Fulbright ETA in Mexico Recipient to Provide Support to Asylum Seekers and Refugees

July 13, 2021

Yvonne Gay

A portrait of a young man leaning on a stone column.
Johan Cavert ’20
Photo credit: Courtesy of Cavert

While serving as a Fulbright English Teaching Assistant in Mexico this fall, Johan Cavert ’20 also plans to provide support to asylum seekers and refugees.

The Fulbright U.S. Student Program provides grants for individually designed study and research projects or for English Teaching Assistant (ETA) programs. 

Participants in the program work, live with, and learn from the people of their host country, while sharing daily experiences. The program facilitates cultural exchange through direct interaction on an individual basis in the classroom, field, home, and in routine tasks. 

Placements vary in Mexico from elementary schools to universities in many regions of the country. And as is the case in most countries offering ETA positions, grantees are encouraged to develop a 20-hour per week project related to their personal, professional, and/or educational interests. 

Cavert’s Mexico ETA will begin in September and go through May 2022, during which time he plans to continue the work he has been involved with at the Immigrant Law Center of Minnesota (ILCM) by providing support to asylum seekers and refugees across the border.

After graduating from Oberlin, Cavert began work at the ILCM, which is considered the state’s leading provider of free and high-quality legal, policy, and education services for immigrants, immigrant families, and immigration-reform efforts. As a legal assistant at ILCM, Cavert assists attorneys as they defend U.S. Immigration and Customs Enforcement (ICE) detainees facing deportation. He also works with pro bono lawyers representing Deferred Action for Childhood Arrivals (DACA) applicants and residents applying for naturalization.

“In recent years, Mexico has become the indefinite residence for increasing numbers of immigrants from countries in the Northern Triangle and around the world,” says Cavert. “COVID-19, migrant protection protocols, and other policies have limited U.S. border crossings while at the same time, the number of asylees fleeing violence remains high. Seeking to provide support, trauma-informed care, and knowledge of legal resources to refugees in Mexico will allow me to continue this work at the ground level while learning about the everyday impact of bilateral immigration policy. 

“I am also curious to learn more about the impact and causes of climate migration and the ways in which environmental justice is interrelated with international immigraiton policy.”

While working in U.S. Senator Amy Klobuchar’s office during the Trump Administration’s family separation policies, Cavert says he talked with scores of constituents who were upset by events at the U.S.-Mexico border. “That inspired me to get directly involved in changing the inhumane policies levied against individuals seeking asylum and humanitarian relief within our county,” he says.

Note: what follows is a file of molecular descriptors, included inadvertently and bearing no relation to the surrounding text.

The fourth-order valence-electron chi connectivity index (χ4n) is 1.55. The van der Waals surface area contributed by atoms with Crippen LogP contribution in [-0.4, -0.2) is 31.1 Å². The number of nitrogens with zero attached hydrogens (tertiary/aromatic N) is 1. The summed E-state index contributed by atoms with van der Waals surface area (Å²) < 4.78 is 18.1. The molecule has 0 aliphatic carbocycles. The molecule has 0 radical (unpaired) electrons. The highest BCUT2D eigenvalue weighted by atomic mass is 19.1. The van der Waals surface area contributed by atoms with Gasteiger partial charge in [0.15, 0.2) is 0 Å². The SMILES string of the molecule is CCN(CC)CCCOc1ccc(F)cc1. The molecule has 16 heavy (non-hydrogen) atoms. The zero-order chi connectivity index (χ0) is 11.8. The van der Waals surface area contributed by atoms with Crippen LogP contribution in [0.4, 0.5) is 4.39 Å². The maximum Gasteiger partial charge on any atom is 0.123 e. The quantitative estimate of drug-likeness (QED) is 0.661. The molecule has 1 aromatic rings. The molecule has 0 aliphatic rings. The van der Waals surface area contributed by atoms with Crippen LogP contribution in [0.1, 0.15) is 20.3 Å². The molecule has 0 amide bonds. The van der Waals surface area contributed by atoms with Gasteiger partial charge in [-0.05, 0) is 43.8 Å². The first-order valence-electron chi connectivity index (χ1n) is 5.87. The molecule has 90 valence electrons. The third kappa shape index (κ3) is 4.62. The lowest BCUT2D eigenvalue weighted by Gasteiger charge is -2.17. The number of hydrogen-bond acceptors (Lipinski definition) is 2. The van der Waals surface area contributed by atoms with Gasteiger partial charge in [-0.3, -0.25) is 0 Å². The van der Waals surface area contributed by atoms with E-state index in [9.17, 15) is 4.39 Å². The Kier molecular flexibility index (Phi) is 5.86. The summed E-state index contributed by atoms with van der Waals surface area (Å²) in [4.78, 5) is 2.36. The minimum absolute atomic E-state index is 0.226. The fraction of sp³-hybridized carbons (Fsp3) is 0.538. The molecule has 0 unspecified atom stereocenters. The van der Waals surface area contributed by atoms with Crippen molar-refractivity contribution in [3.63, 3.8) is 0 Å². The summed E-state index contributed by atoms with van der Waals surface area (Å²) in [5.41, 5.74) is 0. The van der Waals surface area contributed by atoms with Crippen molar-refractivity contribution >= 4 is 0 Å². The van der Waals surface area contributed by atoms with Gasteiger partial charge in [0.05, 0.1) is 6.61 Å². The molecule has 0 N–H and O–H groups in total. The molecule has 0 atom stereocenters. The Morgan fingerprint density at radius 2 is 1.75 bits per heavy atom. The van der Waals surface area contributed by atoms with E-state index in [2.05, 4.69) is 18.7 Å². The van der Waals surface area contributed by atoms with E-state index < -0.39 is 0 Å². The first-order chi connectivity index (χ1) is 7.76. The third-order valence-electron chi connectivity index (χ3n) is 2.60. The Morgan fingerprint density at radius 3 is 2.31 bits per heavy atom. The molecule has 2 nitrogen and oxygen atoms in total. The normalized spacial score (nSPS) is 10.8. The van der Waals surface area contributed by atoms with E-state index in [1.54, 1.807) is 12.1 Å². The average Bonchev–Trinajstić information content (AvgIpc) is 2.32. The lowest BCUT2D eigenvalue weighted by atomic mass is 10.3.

As a volunteer committee member and traveler with Servas International, he met and befriended many people around the world who are also committed to fostering peace and cross-cultural diplomacy through cultural exchange. 

Through the Humanity In Action program in Amsterdam, he learned about human rights and social justice with a transatlantic cohort that brought many diverse perspectives to discussions on pressing contemporary issues. 

“I have been challenged and have grown during these and other experiences, including my time at Oberlin,” he says. “I hope my Fulbright grant will allow me to continue to build on that foundation while I prioritize language education and diplomatic exchange as tools for furthering empowerment and equity, forming authentic connections, and creating international commitment to common goals of peace and social justice.”

While majoring in economics and Hispanic studies with an international studies concentration, as well as minoring in comparative literature at Oberlin, Cavert taught Spanish through the Spanish in the Elementary Schools program. SITES, he says, solidified his devotion to education as a tool to facilitate community building and empowerment.

“Teaching through SITES and taking [Instructor and SITES Program Director] Kim Faber’s practicum piqued my interest in pedagogy and language education, and led me to apply to Fulbright,” says Cavert.

Living and working abroad has always been an integral aspect of his identity, says Cavert. And he is incredibly grateful to all the teachers, friends, family, and community members who continue to support him and provide inspiration.

Cavert is also the recipient of the 2019 Humanity in Action Fellowship to the Netherlands and is a 2019 Truman Scholarship State Finalist.

At Oberlin, Cavert served as a sustainability liaison for Student Senate; member of the Green Edge Fund Board; student representative on the Committee on Environmental Sustainability; and the Carbon Neutrality Student Advisory Board; reported for the Oberlin Review, and hosted a WOBC radio show about news and current events.

Cavert plans to pursue a graduate degree and career in public policy, law, or environmental economics.

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